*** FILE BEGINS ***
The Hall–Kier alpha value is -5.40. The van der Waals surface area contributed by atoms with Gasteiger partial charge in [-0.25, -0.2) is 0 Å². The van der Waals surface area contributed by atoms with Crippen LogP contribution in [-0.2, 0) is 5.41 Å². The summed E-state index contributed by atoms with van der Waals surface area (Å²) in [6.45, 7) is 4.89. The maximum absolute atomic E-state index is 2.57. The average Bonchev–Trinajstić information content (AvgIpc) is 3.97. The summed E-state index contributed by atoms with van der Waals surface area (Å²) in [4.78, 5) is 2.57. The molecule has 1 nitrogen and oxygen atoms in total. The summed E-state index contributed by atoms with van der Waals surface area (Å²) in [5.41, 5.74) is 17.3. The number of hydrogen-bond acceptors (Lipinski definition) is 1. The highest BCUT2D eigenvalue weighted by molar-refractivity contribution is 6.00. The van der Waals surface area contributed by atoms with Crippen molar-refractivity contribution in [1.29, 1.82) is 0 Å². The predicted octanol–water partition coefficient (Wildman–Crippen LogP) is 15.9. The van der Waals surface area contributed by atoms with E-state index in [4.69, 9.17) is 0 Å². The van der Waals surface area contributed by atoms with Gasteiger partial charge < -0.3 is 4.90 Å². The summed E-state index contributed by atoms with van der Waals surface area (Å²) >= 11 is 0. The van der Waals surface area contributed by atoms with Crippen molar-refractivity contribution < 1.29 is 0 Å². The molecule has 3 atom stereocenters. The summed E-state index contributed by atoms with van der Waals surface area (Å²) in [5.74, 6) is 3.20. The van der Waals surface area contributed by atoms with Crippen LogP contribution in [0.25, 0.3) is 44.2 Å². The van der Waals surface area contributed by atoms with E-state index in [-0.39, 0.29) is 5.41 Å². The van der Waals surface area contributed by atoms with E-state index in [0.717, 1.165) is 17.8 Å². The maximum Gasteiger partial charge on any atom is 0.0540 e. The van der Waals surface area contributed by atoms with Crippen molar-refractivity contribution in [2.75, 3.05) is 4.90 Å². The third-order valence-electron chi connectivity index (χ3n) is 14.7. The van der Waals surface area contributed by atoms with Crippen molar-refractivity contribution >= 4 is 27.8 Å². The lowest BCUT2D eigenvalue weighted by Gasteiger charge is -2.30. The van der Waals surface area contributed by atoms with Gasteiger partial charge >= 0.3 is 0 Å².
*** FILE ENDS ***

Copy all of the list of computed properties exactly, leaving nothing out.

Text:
The Hall–Kier alpha value is -5.40. The van der Waals surface area contributed by atoms with Gasteiger partial charge in [-0.25, -0.2) is 0 Å². The van der Waals surface area contributed by atoms with Crippen LogP contribution in [-0.2, 0) is 5.41 Å². The summed E-state index contributed by atoms with van der Waals surface area (Å²) in [6.45, 7) is 4.89. The maximum absolute atomic E-state index is 2.57. The average Bonchev–Trinajstić information content (AvgIpc) is 3.97. The summed E-state index contributed by atoms with van der Waals surface area (Å²) in [4.78, 5) is 2.57. The molecule has 1 nitrogen and oxygen atoms in total. The summed E-state index contributed by atoms with van der Waals surface area (Å²) in [5.41, 5.74) is 17.3. The number of hydrogen-bond acceptors (Lipinski definition) is 1. The highest BCUT2D eigenvalue weighted by molar-refractivity contribution is 6.00. The van der Waals surface area contributed by atoms with Crippen molar-refractivity contribution in [1.29, 1.82) is 0 Å². The predicted octanol–water partition coefficient (Wildman–Crippen LogP) is 15.9. The van der Waals surface area contributed by atoms with E-state index in [4.69, 9.17) is 0 Å². The van der Waals surface area contributed by atoms with Gasteiger partial charge < -0.3 is 4.90 Å². The summed E-state index contributed by atoms with van der Waals surface area (Å²) >= 11 is 0. The van der Waals surface area contributed by atoms with Crippen molar-refractivity contribution < 1.29 is 0 Å². The molecule has 3 atom stereocenters. The summed E-state index contributed by atoms with van der Waals surface area (Å²) in [5.74, 6) is 3.20. The van der Waals surface area contributed by atoms with Crippen LogP contribution in [0.25, 0.3) is 44.2 Å². The van der Waals surface area contributed by atoms with E-state index in [-0.39, 0.29) is 5.41 Å². The van der Waals surface area contributed by atoms with E-state index in [0.717, 1.165) is 17.8 Å². The maximum Gasteiger partial charge on any atom is 0.0540 e. The van der Waals surface area contributed by atoms with Crippen molar-refractivity contribution in [2.75, 3.05) is 4.90 Å². The third-order valence-electron chi connectivity index (χ3n) is 14.7. The van der Waals surface area contributed by atoms with Crippen molar-refractivity contribution >= 4 is 27.8 Å². The lowest BCUT2D eigenvalue weighted by Gasteiger charge is -2.30. The van der Waals surface area contributed by atoms with Gasteiger partial charge >= 0.3 is 0 Å².